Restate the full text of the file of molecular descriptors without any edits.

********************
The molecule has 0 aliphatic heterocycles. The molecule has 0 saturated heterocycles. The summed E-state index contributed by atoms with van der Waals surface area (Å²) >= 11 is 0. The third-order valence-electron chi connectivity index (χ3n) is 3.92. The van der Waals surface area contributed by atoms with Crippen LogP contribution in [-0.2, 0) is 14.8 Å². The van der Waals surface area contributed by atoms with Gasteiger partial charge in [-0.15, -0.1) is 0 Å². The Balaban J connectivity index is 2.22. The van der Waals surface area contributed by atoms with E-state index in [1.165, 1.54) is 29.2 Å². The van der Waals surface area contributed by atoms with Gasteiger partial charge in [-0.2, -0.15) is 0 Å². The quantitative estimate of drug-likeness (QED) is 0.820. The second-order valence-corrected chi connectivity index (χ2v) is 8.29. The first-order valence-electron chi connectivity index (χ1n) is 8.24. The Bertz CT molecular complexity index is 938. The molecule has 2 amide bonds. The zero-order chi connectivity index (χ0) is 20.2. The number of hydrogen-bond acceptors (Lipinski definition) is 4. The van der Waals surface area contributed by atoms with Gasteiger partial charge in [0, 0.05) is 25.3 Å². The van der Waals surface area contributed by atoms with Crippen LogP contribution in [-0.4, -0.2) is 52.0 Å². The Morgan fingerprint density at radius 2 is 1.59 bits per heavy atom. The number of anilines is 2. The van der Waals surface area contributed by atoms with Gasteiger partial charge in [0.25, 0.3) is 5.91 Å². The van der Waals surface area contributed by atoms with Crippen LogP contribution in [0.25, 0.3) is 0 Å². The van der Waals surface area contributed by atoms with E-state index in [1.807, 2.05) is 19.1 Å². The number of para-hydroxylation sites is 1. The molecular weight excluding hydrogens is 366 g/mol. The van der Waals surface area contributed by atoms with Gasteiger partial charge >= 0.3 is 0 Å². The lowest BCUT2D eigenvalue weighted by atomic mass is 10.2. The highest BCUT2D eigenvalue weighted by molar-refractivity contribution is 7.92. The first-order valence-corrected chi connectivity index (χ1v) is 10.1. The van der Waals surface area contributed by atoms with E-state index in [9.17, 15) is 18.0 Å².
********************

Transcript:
The molecule has 0 aliphatic heterocycles. The molecule has 0 saturated heterocycles. The summed E-state index contributed by atoms with van der Waals surface area (Å²) >= 11 is 0. The third-order valence-electron chi connectivity index (χ3n) is 3.92. The van der Waals surface area contributed by atoms with Crippen LogP contribution in [-0.2, 0) is 14.8 Å². The van der Waals surface area contributed by atoms with Gasteiger partial charge in [-0.15, -0.1) is 0 Å². The Balaban J connectivity index is 2.22. The van der Waals surface area contributed by atoms with E-state index in [1.165, 1.54) is 29.2 Å². The van der Waals surface area contributed by atoms with Gasteiger partial charge in [-0.2, -0.15) is 0 Å². The quantitative estimate of drug-likeness (QED) is 0.820. The second-order valence-corrected chi connectivity index (χ2v) is 8.29. The first-order valence-electron chi connectivity index (χ1n) is 8.24. The Bertz CT molecular complexity index is 938. The molecule has 2 amide bonds. The zero-order chi connectivity index (χ0) is 20.2. The number of hydrogen-bond acceptors (Lipinski definition) is 4. The van der Waals surface area contributed by atoms with Gasteiger partial charge in [0, 0.05) is 25.3 Å². The van der Waals surface area contributed by atoms with Crippen LogP contribution in [-0.4, -0.2) is 52.0 Å². The Morgan fingerprint density at radius 2 is 1.59 bits per heavy atom. The number of anilines is 2. The van der Waals surface area contributed by atoms with Gasteiger partial charge in [0.25, 0.3) is 5.91 Å². The van der Waals surface area contributed by atoms with Crippen LogP contribution in [0.25, 0.3) is 0 Å². The van der Waals surface area contributed by atoms with E-state index in [1.807, 2.05) is 19.1 Å². The number of para-hydroxylation sites is 1. The molecular weight excluding hydrogens is 366 g/mol. The van der Waals surface area contributed by atoms with Gasteiger partial charge >= 0.3 is 0 Å². The lowest BCUT2D eigenvalue weighted by atomic mass is 10.2. The highest BCUT2D eigenvalue weighted by molar-refractivity contribution is 7.92. The first-order valence-corrected chi connectivity index (χ1v) is 10.1. The van der Waals surface area contributed by atoms with E-state index in [9.17, 15) is 18.0 Å².